Michael E. Bird, MSW, MPH ’83 has over 25 years of public health experience in the areas of medical social work, health care administration, and public health policy.
After growing up in New Mexico, California, and Utah, Bird received a bachelor’s degree in anthropology and master of social work from the University of Utah and worked as a medical social worker for a number of years before gaining his masters in public health from UC Berkeley School of Public Health in 1983. Bird is the first American Indian and social worker to serve as president (2000-2001) of the American Public Health Association (APHA). He has been involved in numerous projects and programs on a local, tribal, national, and international level.
Following his term at APHA, he served as executive director of the National Native American AIDS Prevention Center in Oakland. Bird is the first American Indian to serve on the National Policy Council for AARP and is currently the public health programs director for Indian Health Council, Inc., a community health center serving nine tribes in rural north San Diego County.
Bird recently spoke with Elise Proulx, Berkeley Public Health’s director of communications and marketing, about the biggest public health issues facing Native people in America today.
Berkeley Public Health: When did you first become aware of the public health issues facing Native Americans?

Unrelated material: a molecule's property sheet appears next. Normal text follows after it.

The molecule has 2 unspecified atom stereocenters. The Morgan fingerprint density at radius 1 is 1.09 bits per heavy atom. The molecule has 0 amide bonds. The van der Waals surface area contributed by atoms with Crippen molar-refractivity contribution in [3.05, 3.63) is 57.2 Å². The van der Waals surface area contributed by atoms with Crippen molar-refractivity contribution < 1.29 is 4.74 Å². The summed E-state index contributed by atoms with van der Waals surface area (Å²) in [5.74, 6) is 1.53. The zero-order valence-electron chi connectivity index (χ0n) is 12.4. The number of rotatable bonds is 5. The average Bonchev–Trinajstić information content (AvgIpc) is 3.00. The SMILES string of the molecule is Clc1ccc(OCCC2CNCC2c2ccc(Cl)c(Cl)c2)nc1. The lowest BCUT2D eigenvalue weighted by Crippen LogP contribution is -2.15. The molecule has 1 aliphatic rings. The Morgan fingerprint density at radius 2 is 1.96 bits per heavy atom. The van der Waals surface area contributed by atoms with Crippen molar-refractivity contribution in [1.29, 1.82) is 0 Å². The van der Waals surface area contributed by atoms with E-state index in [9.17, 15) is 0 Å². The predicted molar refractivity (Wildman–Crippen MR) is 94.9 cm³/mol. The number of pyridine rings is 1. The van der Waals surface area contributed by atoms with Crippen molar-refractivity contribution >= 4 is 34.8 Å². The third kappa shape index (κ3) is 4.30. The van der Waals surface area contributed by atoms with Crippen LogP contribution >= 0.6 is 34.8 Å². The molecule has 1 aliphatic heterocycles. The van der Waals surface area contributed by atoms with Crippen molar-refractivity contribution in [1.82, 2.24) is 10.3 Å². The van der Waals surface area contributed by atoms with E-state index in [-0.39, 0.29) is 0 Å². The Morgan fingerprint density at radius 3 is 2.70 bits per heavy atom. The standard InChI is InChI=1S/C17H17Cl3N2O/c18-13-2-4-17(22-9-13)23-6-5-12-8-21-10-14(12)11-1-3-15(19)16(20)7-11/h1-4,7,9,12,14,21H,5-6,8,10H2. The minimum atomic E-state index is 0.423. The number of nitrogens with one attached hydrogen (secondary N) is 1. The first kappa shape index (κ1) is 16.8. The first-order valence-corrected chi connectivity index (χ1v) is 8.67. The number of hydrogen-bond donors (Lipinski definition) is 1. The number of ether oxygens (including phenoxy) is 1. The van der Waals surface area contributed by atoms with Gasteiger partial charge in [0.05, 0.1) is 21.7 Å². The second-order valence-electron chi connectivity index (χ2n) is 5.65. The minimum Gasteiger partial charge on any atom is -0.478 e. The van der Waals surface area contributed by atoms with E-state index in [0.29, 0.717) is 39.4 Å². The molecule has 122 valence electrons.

Michael Bird: With a degree in social work, I returned to New Mexico and worked at the Santa Fe Indian hospital. Being in that setting opened my thought process and my perspective. It was an introduction to what was really going on in our communities.
What I realized was that in that role, I wasn’t able to have the kind of impact I wanted to have, and that no matter how good I was, or what I did, that it was sort of a revolving door for patients. Some people you can help, some you can’t, and there’s always someone in the queue, and it’s never ending. The system ended up being reactive instead of proactive.
I had known some professionals who came through [the School of Public Health at UC] Berkeley who introduced me to public health, and it was an area I wanted to explore. It was really about prevention, intervention, and community.
The lack of opportunities for Native people was contributing to their health conditions. Working for the Indian Health Service increased my awareness of some of the strengths and weaknesses of a bureaucratic system that was never adequately resourced, didn’t provide enough support and leadership, and was not engaging tribal communities in a respectful, collaborative manner.
You were the first Native American to serve as APHA president. Do you think that affected visibility of Native health issues?
Yes, I do think it did. There were a couple of things we accomplished when I was president. For one, the American Journal of Public Health, for the first time in its history, did an issue that focused on Native issues. And wherever I went, I reflected the concerns of Native communities and tried to promote a better understanding of the extent and nature of health disparities, which are historically based.